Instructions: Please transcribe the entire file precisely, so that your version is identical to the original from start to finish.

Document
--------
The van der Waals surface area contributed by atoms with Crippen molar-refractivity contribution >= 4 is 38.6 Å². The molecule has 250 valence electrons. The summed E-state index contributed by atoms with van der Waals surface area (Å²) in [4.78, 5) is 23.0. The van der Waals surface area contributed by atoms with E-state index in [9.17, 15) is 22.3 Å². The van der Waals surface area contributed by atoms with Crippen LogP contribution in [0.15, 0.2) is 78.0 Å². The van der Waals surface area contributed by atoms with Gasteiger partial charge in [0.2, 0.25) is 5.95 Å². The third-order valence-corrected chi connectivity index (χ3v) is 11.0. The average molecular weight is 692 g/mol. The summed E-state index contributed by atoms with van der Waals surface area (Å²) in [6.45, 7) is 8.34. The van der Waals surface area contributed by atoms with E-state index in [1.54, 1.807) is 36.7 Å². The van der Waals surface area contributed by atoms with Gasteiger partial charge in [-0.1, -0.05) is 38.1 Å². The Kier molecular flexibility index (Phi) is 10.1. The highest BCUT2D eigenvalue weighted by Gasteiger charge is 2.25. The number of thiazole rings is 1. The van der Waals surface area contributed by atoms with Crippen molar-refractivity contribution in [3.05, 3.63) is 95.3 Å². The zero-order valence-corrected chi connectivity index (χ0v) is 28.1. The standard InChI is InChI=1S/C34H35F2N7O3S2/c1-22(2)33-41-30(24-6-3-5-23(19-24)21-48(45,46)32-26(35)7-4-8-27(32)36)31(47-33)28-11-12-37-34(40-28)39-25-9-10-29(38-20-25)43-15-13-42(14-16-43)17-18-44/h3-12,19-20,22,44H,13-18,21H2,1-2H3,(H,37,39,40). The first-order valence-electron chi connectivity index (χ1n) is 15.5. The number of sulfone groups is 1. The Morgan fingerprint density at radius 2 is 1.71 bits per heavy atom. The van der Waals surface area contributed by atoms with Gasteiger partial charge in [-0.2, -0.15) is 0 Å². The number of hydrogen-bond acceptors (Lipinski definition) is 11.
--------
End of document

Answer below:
The van der Waals surface area contributed by atoms with Crippen molar-refractivity contribution >= 4 is 38.6 Å². The molecule has 250 valence electrons. The summed E-state index contributed by atoms with van der Waals surface area (Å²) in [4.78, 5) is 23.0. The van der Waals surface area contributed by atoms with E-state index in [9.17, 15) is 22.3 Å². The van der Waals surface area contributed by atoms with Crippen LogP contribution in [0.15, 0.2) is 78.0 Å². The van der Waals surface area contributed by atoms with Gasteiger partial charge in [0.2, 0.25) is 5.95 Å². The third-order valence-corrected chi connectivity index (χ3v) is 11.0. The average molecular weight is 692 g/mol. The summed E-state index contributed by atoms with van der Waals surface area (Å²) in [6.45, 7) is 8.34. The van der Waals surface area contributed by atoms with E-state index in [1.54, 1.807) is 36.7 Å². The van der Waals surface area contributed by atoms with Gasteiger partial charge in [-0.1, -0.05) is 38.1 Å². The Kier molecular flexibility index (Phi) is 10.1. The highest BCUT2D eigenvalue weighted by Gasteiger charge is 2.25. The number of thiazole rings is 1. The van der Waals surface area contributed by atoms with Crippen molar-refractivity contribution in [3.05, 3.63) is 95.3 Å². The zero-order valence-corrected chi connectivity index (χ0v) is 28.1. The standard InChI is InChI=1S/C34H35F2N7O3S2/c1-22(2)33-41-30(24-6-3-5-23(19-24)21-48(45,46)32-26(35)7-4-8-27(32)36)31(47-33)28-11-12-37-34(40-28)39-25-9-10-29(38-20-25)43-15-13-42(14-16-43)17-18-44/h3-12,19-20,22,44H,13-18,21H2,1-2H3,(H,37,39,40). The first-order valence-electron chi connectivity index (χ1n) is 15.5. The number of sulfone groups is 1. The Morgan fingerprint density at radius 2 is 1.71 bits per heavy atom. The van der Waals surface area contributed by atoms with Gasteiger partial charge in [-0.2, -0.15) is 0 Å². The number of hydrogen-bond acceptors (Lipinski definition) is 11.